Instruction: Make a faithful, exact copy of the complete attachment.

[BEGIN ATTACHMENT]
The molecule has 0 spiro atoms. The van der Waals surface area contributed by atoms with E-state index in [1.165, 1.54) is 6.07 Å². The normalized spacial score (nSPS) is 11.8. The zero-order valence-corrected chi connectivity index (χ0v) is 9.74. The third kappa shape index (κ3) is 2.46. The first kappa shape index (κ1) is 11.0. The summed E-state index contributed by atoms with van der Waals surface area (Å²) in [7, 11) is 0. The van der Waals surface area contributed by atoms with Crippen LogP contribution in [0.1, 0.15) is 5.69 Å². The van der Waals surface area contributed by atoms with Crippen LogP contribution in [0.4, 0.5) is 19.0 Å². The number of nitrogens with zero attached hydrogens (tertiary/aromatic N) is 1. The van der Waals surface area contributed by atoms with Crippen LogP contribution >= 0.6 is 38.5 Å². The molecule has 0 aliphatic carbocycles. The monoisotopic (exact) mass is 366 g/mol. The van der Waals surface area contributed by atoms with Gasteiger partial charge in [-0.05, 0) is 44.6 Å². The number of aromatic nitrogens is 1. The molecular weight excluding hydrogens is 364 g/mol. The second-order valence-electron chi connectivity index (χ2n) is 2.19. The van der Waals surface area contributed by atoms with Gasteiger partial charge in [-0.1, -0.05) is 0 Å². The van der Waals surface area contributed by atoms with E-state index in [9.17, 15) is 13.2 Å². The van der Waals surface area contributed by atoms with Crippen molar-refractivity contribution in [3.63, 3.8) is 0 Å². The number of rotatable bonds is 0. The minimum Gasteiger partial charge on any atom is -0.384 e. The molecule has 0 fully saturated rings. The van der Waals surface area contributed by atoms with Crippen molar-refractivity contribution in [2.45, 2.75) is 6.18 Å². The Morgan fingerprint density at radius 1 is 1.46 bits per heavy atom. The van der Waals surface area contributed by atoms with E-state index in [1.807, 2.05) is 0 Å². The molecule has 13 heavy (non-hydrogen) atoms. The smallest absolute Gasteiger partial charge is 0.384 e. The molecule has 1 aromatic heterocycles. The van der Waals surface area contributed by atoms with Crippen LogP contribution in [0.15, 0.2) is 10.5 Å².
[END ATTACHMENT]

The molecule has 0 spiro atoms. The van der Waals surface area contributed by atoms with E-state index in [1.165, 1.54) is 6.07 Å². The normalized spacial score (nSPS) is 11.8. The zero-order valence-corrected chi connectivity index (χ0v) is 9.74. The third kappa shape index (κ3) is 2.46. The first kappa shape index (κ1) is 11.0. The summed E-state index contributed by atoms with van der Waals surface area (Å²) in [7, 11) is 0. The van der Waals surface area contributed by atoms with Crippen LogP contribution in [0.1, 0.15) is 5.69 Å². The van der Waals surface area contributed by atoms with Crippen LogP contribution in [0.4, 0.5) is 19.0 Å². The number of nitrogens with zero attached hydrogens (tertiary/aromatic N) is 1. The van der Waals surface area contributed by atoms with Crippen LogP contribution >= 0.6 is 38.5 Å². The molecule has 0 aliphatic carbocycles. The monoisotopic (exact) mass is 366 g/mol. The van der Waals surface area contributed by atoms with Gasteiger partial charge in [-0.05, 0) is 44.6 Å². The number of aromatic nitrogens is 1. The molecular weight excluding hydrogens is 364 g/mol. The second-order valence-electron chi connectivity index (χ2n) is 2.19. The van der Waals surface area contributed by atoms with Gasteiger partial charge in [-0.1, -0.05) is 0 Å². The van der Waals surface area contributed by atoms with E-state index in [9.17, 15) is 13.2 Å². The van der Waals surface area contributed by atoms with Crippen molar-refractivity contribution in [3.63, 3.8) is 0 Å². The number of rotatable bonds is 0. The minimum Gasteiger partial charge on any atom is -0.384 e. The molecule has 0 fully saturated rings. The van der Waals surface area contributed by atoms with Crippen molar-refractivity contribution in [2.45, 2.75) is 6.18 Å². The Morgan fingerprint density at radius 1 is 1.46 bits per heavy atom. The van der Waals surface area contributed by atoms with E-state index in [1.807, 2.05) is 0 Å². The molecule has 13 heavy (non-hydrogen) atoms. The smallest absolute Gasteiger partial charge is 0.384 e. The molecule has 1 aromatic heterocycles. The van der Waals surface area contributed by atoms with Crippen LogP contribution in [0.15, 0.2) is 10.5 Å².